Many of IKEA’s products are sold uniformly through­out the world, but the company also caters to local and regional tastes. For example, stores in China stock specific items for each New Year. During the Chinese Year of the Rooster, IKEA stocked 250,000 plastic place- mats with rooster themes, which quickly sold out. When employees realized U.S. shoppers were buying vases as drinking glasses because they considered IKEA’s regular glasses too small, the company developed larger glasses for the U.S. market. After IKEA managers vis­ited European and U.S. consumers in their homes, they learned that Europeans generally hang their clothes, whereas U.S. shoppers prefer to store them folded. As a result, IKEA designed wardrobes for the U.S. market with deeper drawers.

Showrooms in each country or region vary as well. For example, managers learned that many U.S. con­sumers thought IKEA sold only European-size beds. Beds are very important to U.S. consumers, so IKEA quickly changed its U.S. showrooms to feature king beds and a wide range of styles. After visiting Hispanic households in California, IKEA added more seating and dining space to its California stores, as well as brighter color palettes and more picture frames on the show­room walls. In China, IKEA set up its showrooms in small spaces to accurately reflect the small size of apartments in that country.

As the company expands globally, it is learning that attitudes towards its core DIY (do it yourself) delivery and assembly business model vary. In China, for ex­ample, consumers do not want to assemble products themselves and will pay a significant amount for home delivery and assembly. As a result, IKEA has added these services, and sales in Asia have taken off. The company plans to implement the same strategy in India, where DIY is also less common.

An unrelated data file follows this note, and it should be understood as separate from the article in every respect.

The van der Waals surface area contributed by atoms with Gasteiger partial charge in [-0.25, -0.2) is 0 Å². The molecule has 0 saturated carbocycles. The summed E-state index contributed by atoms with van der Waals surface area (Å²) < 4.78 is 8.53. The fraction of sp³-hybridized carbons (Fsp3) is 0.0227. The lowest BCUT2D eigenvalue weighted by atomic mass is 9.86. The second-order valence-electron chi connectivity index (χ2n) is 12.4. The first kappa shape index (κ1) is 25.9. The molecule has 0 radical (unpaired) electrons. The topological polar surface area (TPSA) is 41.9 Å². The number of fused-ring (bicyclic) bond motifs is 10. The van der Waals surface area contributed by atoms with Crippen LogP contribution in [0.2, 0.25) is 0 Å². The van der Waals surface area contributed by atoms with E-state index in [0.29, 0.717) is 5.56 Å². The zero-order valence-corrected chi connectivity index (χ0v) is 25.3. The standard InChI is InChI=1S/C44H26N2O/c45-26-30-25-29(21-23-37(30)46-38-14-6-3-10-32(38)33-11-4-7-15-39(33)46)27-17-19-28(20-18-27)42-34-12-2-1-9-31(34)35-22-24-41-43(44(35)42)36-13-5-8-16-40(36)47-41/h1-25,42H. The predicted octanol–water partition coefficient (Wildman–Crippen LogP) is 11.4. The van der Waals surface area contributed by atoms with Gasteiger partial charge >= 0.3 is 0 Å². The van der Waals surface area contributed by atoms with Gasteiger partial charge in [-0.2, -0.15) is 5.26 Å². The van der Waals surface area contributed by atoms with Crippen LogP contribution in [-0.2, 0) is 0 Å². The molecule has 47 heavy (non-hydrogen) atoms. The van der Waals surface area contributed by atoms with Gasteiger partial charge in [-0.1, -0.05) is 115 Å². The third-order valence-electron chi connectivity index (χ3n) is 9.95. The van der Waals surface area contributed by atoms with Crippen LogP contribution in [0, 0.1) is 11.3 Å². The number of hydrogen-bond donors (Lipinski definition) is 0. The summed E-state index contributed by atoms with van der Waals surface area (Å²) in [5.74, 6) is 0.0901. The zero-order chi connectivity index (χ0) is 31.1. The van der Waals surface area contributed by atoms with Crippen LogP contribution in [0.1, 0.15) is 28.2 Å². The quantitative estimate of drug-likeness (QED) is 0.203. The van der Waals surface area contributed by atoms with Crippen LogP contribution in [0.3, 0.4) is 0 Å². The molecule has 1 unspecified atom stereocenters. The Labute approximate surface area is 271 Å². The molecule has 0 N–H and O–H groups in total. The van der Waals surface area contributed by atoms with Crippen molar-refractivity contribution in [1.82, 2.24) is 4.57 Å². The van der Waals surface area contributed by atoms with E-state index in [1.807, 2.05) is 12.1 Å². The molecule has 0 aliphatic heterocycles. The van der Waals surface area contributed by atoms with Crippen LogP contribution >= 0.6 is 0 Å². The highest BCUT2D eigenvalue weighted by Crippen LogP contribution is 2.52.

IKEA is known for its quirky marketing campaigns, which help generate excitement and awareness of its stores and brand. It ran a campaign inviting customers to be the “Ambassador of Kul” (Swedish for “fun”), but in order to collect the prize, the contestants had to live in an IKEA store for three full days before it opened, which they happily did.

Thousands of people will line up for a chance to win prizes and IKEA furniture. In Sweden, IKEA launched a Facebook page for the manager of a new store. Anyone who could tag his or her name to an IKEA product on the profile page won that item. The promotion generated thousands of tags.

IKEA has evolved into the largest furniture retailer in the world, with approximately 350 stores in 43 countries and revenues topping €27.9 billion, or $36 billion, in 2013. The majority of sales still come from Europe, but the company has aggressive plans to expand the $11 bil­lion brand further into Asia, India, and the United States.

Source: Kotler Philip T., Keller Kevin Lane (2015), Marketing Management, Pearson; 15th Edition.